DURHAM, N.H. - Scientists from around the world will convene at the University of New Hampshire June 2-5, 2009, to discuss key findings from the most ambitious effort ever undertaken to measure "short-lived" airborne pollutants in the Arctic and determine how they contribute in the near term to the dramatic changes underway in the vast, climate-sensitive region.
The two-year international field campaign known as POLARCAT was conducted most intensively during two three-week periods last spring and summer and focused on the transport of pollutants into the Arctic from lower latitudes.
One surprise discovery was that large-scale agricultural burning in Russia, Kazakhstan, China, the U.S., Canada, and the Ukraine is having a much greater impact than previously thought.
A particular threat is posed by springtime burning - to remove crop residues for new planting or clear brush for grazing - because the black carbon or soot produced by the fires can lead to accelerated melting of snow and ice.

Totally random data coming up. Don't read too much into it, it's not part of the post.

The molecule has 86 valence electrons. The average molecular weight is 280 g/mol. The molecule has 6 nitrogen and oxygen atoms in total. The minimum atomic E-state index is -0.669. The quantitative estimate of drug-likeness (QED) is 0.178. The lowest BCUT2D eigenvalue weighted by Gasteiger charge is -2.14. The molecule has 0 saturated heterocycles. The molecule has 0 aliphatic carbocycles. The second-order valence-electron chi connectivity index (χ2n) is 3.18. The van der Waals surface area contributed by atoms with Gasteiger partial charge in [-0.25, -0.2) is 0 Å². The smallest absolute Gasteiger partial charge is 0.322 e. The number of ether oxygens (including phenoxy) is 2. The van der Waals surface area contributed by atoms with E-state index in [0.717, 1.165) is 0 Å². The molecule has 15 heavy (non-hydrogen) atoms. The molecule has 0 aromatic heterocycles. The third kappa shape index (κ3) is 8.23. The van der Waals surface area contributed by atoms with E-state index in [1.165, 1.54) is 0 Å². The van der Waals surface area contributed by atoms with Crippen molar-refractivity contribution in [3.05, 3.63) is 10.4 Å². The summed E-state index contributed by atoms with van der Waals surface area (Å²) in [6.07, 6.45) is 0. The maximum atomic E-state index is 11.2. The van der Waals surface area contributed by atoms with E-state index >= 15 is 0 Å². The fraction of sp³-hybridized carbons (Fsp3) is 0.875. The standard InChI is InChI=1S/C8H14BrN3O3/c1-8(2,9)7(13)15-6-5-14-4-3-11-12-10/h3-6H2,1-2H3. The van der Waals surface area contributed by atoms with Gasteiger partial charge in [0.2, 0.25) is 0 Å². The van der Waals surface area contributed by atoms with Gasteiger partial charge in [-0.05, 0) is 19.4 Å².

Soot, which is produced through incomplete combustion of biomass and fossil fuels, may account for as much as 30 percent of Arctic warming to date, according to recent estimates. Soot can warm the surrounding air and, when deposited on ice and snow, absorb solar energy and add to the melting process.
In addition to soot, other short-lived pollutants include ozone and methane. Although global warming is largely the result of excess accumulation of carbon dioxide, the Arctic is highly sensitive to short-lived pollutants. Forest fires, agricultural burning, primitive cookstoves, and diesel fuel are the primary sources of black carbon; oil and gas activities and landfills are major sources of methane.
During the UNH workshop, a report by the Clean Air Task Force detailing some of the campaign's findings on agricultural burning and transport to the Arctic will be officially released.
"Targeting these emissions offers a s
|Contact: David Sims|
University of New Hampshire